“We’re not being repressive, unlike in some other countries. People can still make voice calls,” he said. (*)

 

Source: Benarnews.org

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Before the verdict, someone offers a wife of a Papuan political prisoner millions of cash

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Illustration. -Doc

Makassar, Jubi – A new fact outside the trial of the seven Papuan political prisoners has revealed.

Anike Mohi, a wife of Agus Kossay who is currently serving a sentence with other 6 Papuan political prisoners in Balikpapan, Kalimantan Timur, said a man offered her millions of cash before the judge read the decision over the defendants on 17 June 2020. The man was allegedly a member of the police intelligence from Papua.

Mohi gave her statement in an online press conference held on Wednesday (1/7/2020) with the Legal Advisor Team of the seven political prisoners. “During the trial of Buchtar Tabuni in the Balikpapan District Court, my friend and I came to the court to observe the hearing. An intelligent agent from Papua Police approached and offered us Rp 10 millions of cash,” said Anike Mohi.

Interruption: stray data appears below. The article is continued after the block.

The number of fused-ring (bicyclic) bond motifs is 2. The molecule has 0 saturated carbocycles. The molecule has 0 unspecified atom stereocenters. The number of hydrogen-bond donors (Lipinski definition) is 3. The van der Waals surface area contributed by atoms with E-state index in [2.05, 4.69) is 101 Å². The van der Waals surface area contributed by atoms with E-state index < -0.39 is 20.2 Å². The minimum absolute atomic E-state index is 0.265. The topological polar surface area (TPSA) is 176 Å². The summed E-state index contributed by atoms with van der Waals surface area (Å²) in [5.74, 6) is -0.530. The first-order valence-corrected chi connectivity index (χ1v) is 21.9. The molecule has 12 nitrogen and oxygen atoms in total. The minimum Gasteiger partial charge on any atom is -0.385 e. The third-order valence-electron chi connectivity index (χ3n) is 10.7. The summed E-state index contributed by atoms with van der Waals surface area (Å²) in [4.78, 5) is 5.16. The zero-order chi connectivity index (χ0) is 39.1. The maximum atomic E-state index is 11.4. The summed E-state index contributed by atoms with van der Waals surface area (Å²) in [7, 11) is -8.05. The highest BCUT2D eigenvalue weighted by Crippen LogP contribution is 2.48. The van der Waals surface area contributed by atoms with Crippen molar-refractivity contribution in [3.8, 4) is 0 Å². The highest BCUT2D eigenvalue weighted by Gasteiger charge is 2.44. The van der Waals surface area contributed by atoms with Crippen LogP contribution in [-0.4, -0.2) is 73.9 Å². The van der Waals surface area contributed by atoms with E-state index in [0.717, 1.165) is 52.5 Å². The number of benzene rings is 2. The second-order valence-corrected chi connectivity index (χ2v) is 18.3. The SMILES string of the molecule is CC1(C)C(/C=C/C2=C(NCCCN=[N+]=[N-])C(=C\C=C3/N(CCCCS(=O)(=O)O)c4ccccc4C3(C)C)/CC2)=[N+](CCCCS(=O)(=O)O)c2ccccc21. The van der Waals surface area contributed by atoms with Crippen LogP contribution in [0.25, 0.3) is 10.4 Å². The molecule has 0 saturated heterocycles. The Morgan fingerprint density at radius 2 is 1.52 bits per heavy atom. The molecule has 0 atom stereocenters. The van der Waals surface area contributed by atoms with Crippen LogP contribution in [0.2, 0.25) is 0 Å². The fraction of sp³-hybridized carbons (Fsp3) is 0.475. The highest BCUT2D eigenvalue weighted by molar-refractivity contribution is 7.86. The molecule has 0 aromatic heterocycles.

Mohi said she firmly refused that offer and told the officer that the dignity and lives of Papuans could not exchange for money. She further told the officer that there would not be a problem at all if her husband and his two colleagues Buchtar Tabuni and Steven Itlay go to jail, as long as the four students Alexander Gobay, Irwanus Uropmabin, Hengki Hilapok and Feri Kombo were released of charges.

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“It seems that the officer entrusted the money to a police intelligence officer here (Kalimantan Timur) because the latter always called me asking when I will pick up the money, and I keep telling them I will not. Then, I blocked his telephone number,” she said.

In the press conference, the representative of Legal Advisor Team Fathul Huda confirmed the cash offer to the defendants’ families. “I accepted information from the wives of Buchtar Tabuni and Agus Kossay that someone offered them cash,” said Huda.

According to him, those who offered cash to his clients’ wives kept saying if the family accepted this offer, it would help to reduce the sentence of the seven political prisoners. Also, the same persons always contact and send a text message to Fathul Huda, but he never gave them a response. Therefore, these men stalk him and take his pictures many times.